Millions in Lottery funds spent on one-night “music and arts festival”

NPO was given R4.8 million for the concert

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Photo of a singer on stage

NaakMusiQ (Anga Makubalo) was one of only two professional acts at the one-night concert in 2018, billed as a “music and arts festival” and funded by the National Lotteries Commission to the tune of R4.8 million. Photo via Facebook.

  • The National Lotteries Commission spent R4.8 million on a one-night concert and two-week workshop in 2018.
  • Participants say the event in Gqeberha was poorly organised and done in a rush.
  • The funds were given to Gauteng-based NPO Voice of Triumph.
  • The concert came soon after the UDM’s Mongameli Bobani became mayor and he was featured on posters publicising the event.

The National Lotteries Commission (NLC) spent R4.8 million on a “poorly organised”, one-night concert in 2018 (billed as a “Music and Arts Festival”) together with a workshop for some of the performers.

The audience that attended the free event at the Port Elizabeth Opera House was made up largely of people associated with the Nelson Mandela Bay Municipality and local school pupils.

Participants say the 2018 event was “poorly organised”. Hopes that it would help kick-start the careers of the young artists who took part came to nothing. They were each paid R1,500 for participating.

The event was staged by a Gauteng-based, social services non-profit called Voice of Triumph (VoT).

How was the money spent?

GroundUp is aware of the following costs:

  • R11,989.23 to hire the venue for two days, one day for rehearsals and one for the event;

  • R40,000 appearance fee for musician NaakMusiQ (real name Anga Makubalo) and flights costing in total R5,700 for four of his people.

  • R5,000 for local singer Nosisi Mavela, who oversaw auditions for a choir that performed on the night;

  • Between R10,000 to R15,000 for Mavela’s seven-person band to perform (she cannot recall the exact amount, but she originally asked for R25,000 and was asked to “drop” the fee as the organisers told her they did “not have enough budget”); and

  • R1,200 each for artists chosen to perform in the main event. They also received about R300 each for “performance outfits”;

This totals less than R100,000.

Then there were these event costs:

  • Food and transport for scholars who were bussed in for the show.

  • A dinner for municipal officials and participants.

  • A two-week workshop for approximately 20 artists chosen to participate in the festival, who were fed and their transport costs covered.

It is difficult to see how R4.8 million was spent on an event with the above costs.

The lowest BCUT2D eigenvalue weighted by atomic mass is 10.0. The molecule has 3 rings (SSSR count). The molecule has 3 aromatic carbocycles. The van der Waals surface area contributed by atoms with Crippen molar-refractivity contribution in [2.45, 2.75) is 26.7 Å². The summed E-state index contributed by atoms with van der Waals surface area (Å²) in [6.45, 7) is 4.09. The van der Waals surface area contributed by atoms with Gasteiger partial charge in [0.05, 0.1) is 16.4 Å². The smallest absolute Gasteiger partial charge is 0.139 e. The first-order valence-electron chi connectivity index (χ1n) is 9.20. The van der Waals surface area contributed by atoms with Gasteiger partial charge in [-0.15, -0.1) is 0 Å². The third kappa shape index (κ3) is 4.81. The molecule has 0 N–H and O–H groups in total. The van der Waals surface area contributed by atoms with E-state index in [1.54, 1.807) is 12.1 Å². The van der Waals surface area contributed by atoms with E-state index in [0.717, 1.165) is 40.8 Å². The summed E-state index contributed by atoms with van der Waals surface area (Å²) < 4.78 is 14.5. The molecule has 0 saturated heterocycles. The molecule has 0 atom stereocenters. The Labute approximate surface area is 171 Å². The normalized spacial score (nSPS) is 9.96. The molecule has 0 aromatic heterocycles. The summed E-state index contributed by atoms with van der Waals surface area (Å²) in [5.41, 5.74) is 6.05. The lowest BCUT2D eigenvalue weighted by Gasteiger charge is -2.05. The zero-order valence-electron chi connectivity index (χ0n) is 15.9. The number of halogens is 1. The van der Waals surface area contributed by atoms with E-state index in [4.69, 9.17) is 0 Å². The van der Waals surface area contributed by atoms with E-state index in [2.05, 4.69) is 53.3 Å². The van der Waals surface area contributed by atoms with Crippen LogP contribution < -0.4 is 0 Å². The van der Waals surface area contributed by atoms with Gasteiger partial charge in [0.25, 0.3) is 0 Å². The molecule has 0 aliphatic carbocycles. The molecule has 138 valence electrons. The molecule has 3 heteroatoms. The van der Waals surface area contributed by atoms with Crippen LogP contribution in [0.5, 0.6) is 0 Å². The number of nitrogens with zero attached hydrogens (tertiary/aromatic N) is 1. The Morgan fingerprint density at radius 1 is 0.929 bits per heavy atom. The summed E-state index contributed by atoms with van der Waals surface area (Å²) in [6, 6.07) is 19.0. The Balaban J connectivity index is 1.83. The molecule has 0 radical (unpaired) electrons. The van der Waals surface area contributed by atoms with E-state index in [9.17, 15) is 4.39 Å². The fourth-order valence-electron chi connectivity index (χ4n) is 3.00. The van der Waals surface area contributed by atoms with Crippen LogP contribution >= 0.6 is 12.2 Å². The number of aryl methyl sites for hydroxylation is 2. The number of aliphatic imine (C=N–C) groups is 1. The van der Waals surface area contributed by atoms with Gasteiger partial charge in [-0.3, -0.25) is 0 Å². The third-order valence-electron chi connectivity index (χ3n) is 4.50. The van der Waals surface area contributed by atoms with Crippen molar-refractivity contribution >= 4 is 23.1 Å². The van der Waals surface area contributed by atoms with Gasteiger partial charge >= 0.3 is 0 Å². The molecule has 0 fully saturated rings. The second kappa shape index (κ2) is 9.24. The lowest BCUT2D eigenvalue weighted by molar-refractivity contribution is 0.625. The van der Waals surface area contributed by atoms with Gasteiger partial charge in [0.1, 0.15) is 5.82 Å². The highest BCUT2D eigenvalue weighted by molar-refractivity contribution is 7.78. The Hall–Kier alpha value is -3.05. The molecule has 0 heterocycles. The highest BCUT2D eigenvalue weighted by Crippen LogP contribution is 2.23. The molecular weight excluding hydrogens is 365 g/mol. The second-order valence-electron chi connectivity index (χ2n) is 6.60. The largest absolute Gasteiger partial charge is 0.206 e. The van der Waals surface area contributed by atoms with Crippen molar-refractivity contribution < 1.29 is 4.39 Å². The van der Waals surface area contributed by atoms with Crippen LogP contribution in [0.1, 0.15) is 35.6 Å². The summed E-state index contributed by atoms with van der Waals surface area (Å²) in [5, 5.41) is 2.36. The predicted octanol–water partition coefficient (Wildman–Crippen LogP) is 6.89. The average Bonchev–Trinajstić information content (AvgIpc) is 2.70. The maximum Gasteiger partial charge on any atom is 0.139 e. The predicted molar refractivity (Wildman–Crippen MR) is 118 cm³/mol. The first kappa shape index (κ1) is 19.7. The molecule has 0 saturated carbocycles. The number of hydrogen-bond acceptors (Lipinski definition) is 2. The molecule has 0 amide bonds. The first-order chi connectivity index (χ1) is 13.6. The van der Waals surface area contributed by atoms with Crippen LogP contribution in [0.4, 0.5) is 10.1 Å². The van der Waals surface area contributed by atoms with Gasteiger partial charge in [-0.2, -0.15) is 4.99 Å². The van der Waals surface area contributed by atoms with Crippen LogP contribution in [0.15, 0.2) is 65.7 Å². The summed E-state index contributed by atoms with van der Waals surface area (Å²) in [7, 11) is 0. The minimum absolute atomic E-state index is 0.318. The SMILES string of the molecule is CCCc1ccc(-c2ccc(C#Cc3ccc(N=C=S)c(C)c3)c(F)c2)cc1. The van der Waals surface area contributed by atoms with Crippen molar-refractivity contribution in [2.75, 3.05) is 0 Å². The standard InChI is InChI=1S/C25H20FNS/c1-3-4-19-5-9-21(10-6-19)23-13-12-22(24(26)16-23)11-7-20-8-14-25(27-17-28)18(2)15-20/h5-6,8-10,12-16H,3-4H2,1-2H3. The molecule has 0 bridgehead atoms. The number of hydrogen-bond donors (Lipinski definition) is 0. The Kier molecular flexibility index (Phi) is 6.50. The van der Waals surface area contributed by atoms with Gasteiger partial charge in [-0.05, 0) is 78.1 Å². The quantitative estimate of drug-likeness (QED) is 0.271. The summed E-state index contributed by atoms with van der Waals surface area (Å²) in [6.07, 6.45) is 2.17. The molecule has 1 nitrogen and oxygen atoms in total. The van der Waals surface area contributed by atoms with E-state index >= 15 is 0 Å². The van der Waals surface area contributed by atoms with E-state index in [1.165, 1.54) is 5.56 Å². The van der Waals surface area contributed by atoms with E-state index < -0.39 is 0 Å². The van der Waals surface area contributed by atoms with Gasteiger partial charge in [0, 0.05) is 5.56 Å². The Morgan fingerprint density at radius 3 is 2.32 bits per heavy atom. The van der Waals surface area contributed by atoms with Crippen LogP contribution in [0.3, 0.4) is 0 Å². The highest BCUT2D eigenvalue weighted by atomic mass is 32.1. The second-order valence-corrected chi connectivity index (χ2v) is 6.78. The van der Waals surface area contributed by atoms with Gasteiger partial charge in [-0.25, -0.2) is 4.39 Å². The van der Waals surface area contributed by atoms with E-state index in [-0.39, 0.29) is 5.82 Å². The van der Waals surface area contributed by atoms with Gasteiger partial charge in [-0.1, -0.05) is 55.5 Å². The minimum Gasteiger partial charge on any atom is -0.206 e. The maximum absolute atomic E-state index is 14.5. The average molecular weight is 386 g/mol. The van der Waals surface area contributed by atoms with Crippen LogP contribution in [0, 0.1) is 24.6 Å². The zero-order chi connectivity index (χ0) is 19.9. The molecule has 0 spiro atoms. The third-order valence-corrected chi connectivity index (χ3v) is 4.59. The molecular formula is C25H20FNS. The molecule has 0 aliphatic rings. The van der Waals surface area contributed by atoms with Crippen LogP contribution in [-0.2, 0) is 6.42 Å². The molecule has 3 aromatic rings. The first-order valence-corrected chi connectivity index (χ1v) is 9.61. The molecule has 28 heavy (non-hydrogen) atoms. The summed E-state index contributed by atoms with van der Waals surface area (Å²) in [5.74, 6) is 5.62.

Performers left unimpressed

Nosisi Mavela, a singer from New Brighton, told GroundUp, “The show was poorly organised and everything was done in a rush.”

She said she was introduced to the organisers by a municipal official, who said they were looking for an adjudicator for auditions that were held in the city hall.

Mavela said that she still doesn’t understand the purpose of the concert. “I really don’t know what the organisers were trying to achieve with this concert. There were no prizes on the day or artists being taken to further their careers. Everything just ended on stage,” she said. “It is shocking and disappointing with all the money involved.”

Mavela said she was originally hired to audition people for a choir to perform at the festival. She said the auditions lasted one day and she was paid R5,000.

The organisers also asked her to perform at the festival. “They asked me to bring my band and perform,” Mavela said. “I charged them R25,000 because we are seven members”. But, she says, she was asked “to drop the price” as they “did not have enough budget”. “I think I dropped it to R10,000 or R15,000,” she said.

Mavela said a large part of the audience on the night of the show were pupils from local township schools and transport was arranged for them from their schools to the venue.

“After we performed we were taken to one of the rooms where artists and some of the municipal officials had supper. Learners were also served food before being taken back to their schools,” she said.

Simphiwe Vikilahle, an actor from KwaZakhele township, said, “The only thing they did for us was to provide us with tea, muffins and lunch during our two-week workshop. They also gave us taxi fares.”

He said they were given a R1,000 voucher to buy “performance outfits” for the three of them. They bought them at Mr Price.

“Then after we finished performing each participant was given R1,200,” he said.

Yamkela Mgomo, an actor from Zwide township, said: “The festival raised my hopes for nothing. We were all excited thinking our dreams would come true. They also made us believe that since they were from Gauteng they were there to help us. But we did not even receive certificates for participating. Our careers have not changed. Instead, we are frustrated.”

Musician NaakMusiQ, from Gqeberha but now based in Gauteng, was the main performer on the bill. Posters promoting the show featured him and executive mayor Mongameli Bobani (since deceased).

NaakMusiQ’s manager Sifiso Tshabalala provided GroundUp with proof of payments by Voice of Triumph for his artist’s performance fee, and for travelling expenses for him and three other people.